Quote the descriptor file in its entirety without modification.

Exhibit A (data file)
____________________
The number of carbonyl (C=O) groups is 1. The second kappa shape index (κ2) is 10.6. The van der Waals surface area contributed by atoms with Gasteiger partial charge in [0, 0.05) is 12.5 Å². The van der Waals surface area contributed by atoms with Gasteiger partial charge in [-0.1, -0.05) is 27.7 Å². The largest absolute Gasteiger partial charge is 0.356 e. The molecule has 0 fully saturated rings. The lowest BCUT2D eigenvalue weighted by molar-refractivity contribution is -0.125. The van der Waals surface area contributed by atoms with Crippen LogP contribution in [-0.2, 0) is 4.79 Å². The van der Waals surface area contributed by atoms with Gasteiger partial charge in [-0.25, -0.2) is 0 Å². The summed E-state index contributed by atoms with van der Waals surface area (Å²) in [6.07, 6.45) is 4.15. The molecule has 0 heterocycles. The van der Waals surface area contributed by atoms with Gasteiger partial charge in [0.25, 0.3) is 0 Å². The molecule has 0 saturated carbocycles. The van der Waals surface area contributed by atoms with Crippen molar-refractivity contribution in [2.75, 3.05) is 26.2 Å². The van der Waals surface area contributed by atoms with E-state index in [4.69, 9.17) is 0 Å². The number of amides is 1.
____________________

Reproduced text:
The number of carbonyl (C=O) groups is 1. The second kappa shape index (κ2) is 10.6. The van der Waals surface area contributed by atoms with Gasteiger partial charge in [0, 0.05) is 12.5 Å². The van der Waals surface area contributed by atoms with Gasteiger partial charge in [-0.1, -0.05) is 27.7 Å². The largest absolute Gasteiger partial charge is 0.356 e. The molecule has 0 fully saturated rings. The lowest BCUT2D eigenvalue weighted by molar-refractivity contribution is -0.125. The van der Waals surface area contributed by atoms with Crippen LogP contribution in [-0.2, 0) is 4.79 Å². The van der Waals surface area contributed by atoms with Gasteiger partial charge in [-0.25, -0.2) is 0 Å². The summed E-state index contributed by atoms with van der Waals surface area (Å²) in [6.07, 6.45) is 4.15. The molecule has 0 heterocycles. The van der Waals surface area contributed by atoms with Gasteiger partial charge in [0.25, 0.3) is 0 Å². The molecule has 0 saturated carbocycles. The van der Waals surface area contributed by atoms with Crippen molar-refractivity contribution in [2.75, 3.05) is 26.2 Å². The van der Waals surface area contributed by atoms with E-state index in [4.69, 9.17) is 0 Å². The number of amides is 1.